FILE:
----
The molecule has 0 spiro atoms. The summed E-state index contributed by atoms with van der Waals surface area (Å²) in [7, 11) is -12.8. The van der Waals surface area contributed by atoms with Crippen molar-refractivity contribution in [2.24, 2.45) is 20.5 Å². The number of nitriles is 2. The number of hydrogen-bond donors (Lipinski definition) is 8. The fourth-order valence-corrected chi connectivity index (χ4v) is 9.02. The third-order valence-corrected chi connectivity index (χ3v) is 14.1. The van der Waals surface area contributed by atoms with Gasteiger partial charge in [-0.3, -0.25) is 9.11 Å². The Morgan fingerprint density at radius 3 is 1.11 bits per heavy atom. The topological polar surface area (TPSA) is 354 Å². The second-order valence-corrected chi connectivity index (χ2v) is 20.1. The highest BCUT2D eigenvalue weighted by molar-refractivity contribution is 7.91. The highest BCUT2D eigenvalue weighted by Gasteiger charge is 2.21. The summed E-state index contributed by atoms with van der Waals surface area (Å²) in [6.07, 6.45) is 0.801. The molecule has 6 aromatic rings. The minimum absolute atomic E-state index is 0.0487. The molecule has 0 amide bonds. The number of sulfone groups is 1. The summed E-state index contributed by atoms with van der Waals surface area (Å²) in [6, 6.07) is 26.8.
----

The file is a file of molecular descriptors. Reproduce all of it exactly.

The molecule has 0 spiro atoms. The summed E-state index contributed by atoms with van der Waals surface area (Å²) in [7, 11) is -12.8. The van der Waals surface area contributed by atoms with Crippen molar-refractivity contribution in [2.24, 2.45) is 20.5 Å². The number of nitriles is 2. The number of hydrogen-bond donors (Lipinski definition) is 8. The fourth-order valence-corrected chi connectivity index (χ4v) is 9.02. The third-order valence-corrected chi connectivity index (χ3v) is 14.1. The van der Waals surface area contributed by atoms with Gasteiger partial charge in [-0.3, -0.25) is 9.11 Å². The Morgan fingerprint density at radius 3 is 1.11 bits per heavy atom. The topological polar surface area (TPSA) is 354 Å². The second-order valence-corrected chi connectivity index (χ2v) is 20.1. The highest BCUT2D eigenvalue weighted by molar-refractivity contribution is 7.91. The highest BCUT2D eigenvalue weighted by Gasteiger charge is 2.21. The summed E-state index contributed by atoms with van der Waals surface area (Å²) in [6.07, 6.45) is 0.801. The molecule has 6 aromatic rings. The minimum absolute atomic E-state index is 0.0487. The molecule has 0 amide bonds. The number of sulfone groups is 1. The summed E-state index contributed by atoms with van der Waals surface area (Å²) in [6, 6.07) is 26.8.